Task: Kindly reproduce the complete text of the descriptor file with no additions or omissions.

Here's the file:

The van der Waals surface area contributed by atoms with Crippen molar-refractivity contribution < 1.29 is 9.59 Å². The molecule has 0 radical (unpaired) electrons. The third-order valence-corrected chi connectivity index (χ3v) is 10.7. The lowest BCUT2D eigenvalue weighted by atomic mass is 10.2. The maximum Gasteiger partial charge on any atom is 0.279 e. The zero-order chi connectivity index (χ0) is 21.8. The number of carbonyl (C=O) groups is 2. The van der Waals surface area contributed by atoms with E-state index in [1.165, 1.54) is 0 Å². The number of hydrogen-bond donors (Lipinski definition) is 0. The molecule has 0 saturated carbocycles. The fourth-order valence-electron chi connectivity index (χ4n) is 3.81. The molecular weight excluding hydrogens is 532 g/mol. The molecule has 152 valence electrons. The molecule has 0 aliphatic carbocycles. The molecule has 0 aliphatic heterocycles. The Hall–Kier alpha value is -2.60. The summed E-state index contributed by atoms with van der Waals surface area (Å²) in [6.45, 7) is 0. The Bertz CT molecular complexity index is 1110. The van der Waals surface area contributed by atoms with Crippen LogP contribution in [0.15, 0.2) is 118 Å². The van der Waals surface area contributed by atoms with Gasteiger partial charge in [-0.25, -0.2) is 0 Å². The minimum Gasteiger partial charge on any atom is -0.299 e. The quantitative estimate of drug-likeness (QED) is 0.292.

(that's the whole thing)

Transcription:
The van der Waals surface area contributed by atoms with Crippen molar-refractivity contribution < 1.29 is 9.59 Å². The molecule has 0 radical (unpaired) electrons. The third-order valence-corrected chi connectivity index (χ3v) is 10.7. The lowest BCUT2D eigenvalue weighted by atomic mass is 10.2. The maximum Gasteiger partial charge on any atom is 0.279 e. The zero-order chi connectivity index (χ0) is 21.8. The number of carbonyl (C=O) groups is 2. The van der Waals surface area contributed by atoms with E-state index in [1.165, 1.54) is 0 Å². The number of hydrogen-bond donors (Lipinski definition) is 0. The molecule has 0 saturated carbocycles. The fourth-order valence-electron chi connectivity index (χ4n) is 3.81. The molecular weight excluding hydrogens is 532 g/mol. The molecule has 152 valence electrons. The molecule has 0 aliphatic carbocycles. The molecule has 0 aliphatic heterocycles. The Hall–Kier alpha value is -2.60. The summed E-state index contributed by atoms with van der Waals surface area (Å²) in [6.45, 7) is 0. The Bertz CT molecular complexity index is 1110. The van der Waals surface area contributed by atoms with Crippen LogP contribution in [0.15, 0.2) is 118 Å². The van der Waals surface area contributed by atoms with Gasteiger partial charge in [-0.25, -0.2) is 0 Å². The minimum Gasteiger partial charge on any atom is -0.299 e. The quantitative estimate of drug-likeness (QED) is 0.292.